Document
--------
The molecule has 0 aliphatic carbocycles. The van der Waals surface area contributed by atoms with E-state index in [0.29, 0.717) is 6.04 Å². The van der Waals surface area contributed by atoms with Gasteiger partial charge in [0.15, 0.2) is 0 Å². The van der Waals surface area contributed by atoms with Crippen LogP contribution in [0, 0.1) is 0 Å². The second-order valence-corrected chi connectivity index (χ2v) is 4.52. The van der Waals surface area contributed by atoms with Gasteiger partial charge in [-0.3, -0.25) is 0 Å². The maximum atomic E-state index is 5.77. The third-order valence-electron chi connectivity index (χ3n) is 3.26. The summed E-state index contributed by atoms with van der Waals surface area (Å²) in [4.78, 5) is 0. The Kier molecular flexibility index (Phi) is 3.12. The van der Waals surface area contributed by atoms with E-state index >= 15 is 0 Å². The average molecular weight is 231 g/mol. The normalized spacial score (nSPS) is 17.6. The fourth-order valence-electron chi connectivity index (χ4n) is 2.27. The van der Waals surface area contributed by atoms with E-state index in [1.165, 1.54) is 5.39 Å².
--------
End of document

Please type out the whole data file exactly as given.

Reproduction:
The molecule has 0 aliphatic carbocycles. The van der Waals surface area contributed by atoms with E-state index in [0.29, 0.717) is 6.04 Å². The van der Waals surface area contributed by atoms with Gasteiger partial charge in [0.15, 0.2) is 0 Å². The van der Waals surface area contributed by atoms with Crippen LogP contribution in [0, 0.1) is 0 Å². The second-order valence-corrected chi connectivity index (χ2v) is 4.52. The van der Waals surface area contributed by atoms with Gasteiger partial charge in [-0.3, -0.25) is 0 Å². The maximum atomic E-state index is 5.77. The third-order valence-electron chi connectivity index (χ3n) is 3.26. The summed E-state index contributed by atoms with van der Waals surface area (Å²) in [4.78, 5) is 0. The Kier molecular flexibility index (Phi) is 3.12. The van der Waals surface area contributed by atoms with E-state index >= 15 is 0 Å². The average molecular weight is 231 g/mol. The normalized spacial score (nSPS) is 17.6. The fourth-order valence-electron chi connectivity index (χ4n) is 2.27. The van der Waals surface area contributed by atoms with E-state index in [1.165, 1.54) is 5.39 Å².